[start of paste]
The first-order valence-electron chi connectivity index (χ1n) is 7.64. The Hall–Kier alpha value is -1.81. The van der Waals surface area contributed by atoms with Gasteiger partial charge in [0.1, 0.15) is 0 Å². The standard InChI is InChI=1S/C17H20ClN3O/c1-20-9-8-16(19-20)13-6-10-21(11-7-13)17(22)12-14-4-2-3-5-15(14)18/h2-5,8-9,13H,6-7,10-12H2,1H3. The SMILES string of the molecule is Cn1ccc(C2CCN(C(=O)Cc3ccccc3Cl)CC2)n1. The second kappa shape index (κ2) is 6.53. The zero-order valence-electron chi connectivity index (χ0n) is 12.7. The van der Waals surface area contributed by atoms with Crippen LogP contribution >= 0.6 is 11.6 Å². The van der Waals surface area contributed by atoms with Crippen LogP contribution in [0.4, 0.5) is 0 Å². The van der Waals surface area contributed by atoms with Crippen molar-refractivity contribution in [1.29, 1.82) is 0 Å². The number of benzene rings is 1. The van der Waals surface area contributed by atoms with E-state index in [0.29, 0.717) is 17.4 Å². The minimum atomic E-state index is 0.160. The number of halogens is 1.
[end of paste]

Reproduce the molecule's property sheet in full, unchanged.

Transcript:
The first-order valence-electron chi connectivity index (χ1n) is 7.64. The Hall–Kier alpha value is -1.81. The van der Waals surface area contributed by atoms with Gasteiger partial charge in [0.1, 0.15) is 0 Å². The standard InChI is InChI=1S/C17H20ClN3O/c1-20-9-8-16(19-20)13-6-10-21(11-7-13)17(22)12-14-4-2-3-5-15(14)18/h2-5,8-9,13H,6-7,10-12H2,1H3. The SMILES string of the molecule is Cn1ccc(C2CCN(C(=O)Cc3ccccc3Cl)CC2)n1. The second kappa shape index (κ2) is 6.53. The zero-order valence-electron chi connectivity index (χ0n) is 12.7. The van der Waals surface area contributed by atoms with Crippen LogP contribution >= 0.6 is 11.6 Å². The van der Waals surface area contributed by atoms with Crippen LogP contribution in [0.4, 0.5) is 0 Å². The van der Waals surface area contributed by atoms with Crippen molar-refractivity contribution in [1.29, 1.82) is 0 Å². The number of benzene rings is 1. The van der Waals surface area contributed by atoms with E-state index in [0.29, 0.717) is 17.4 Å². The minimum atomic E-state index is 0.160. The number of halogens is 1.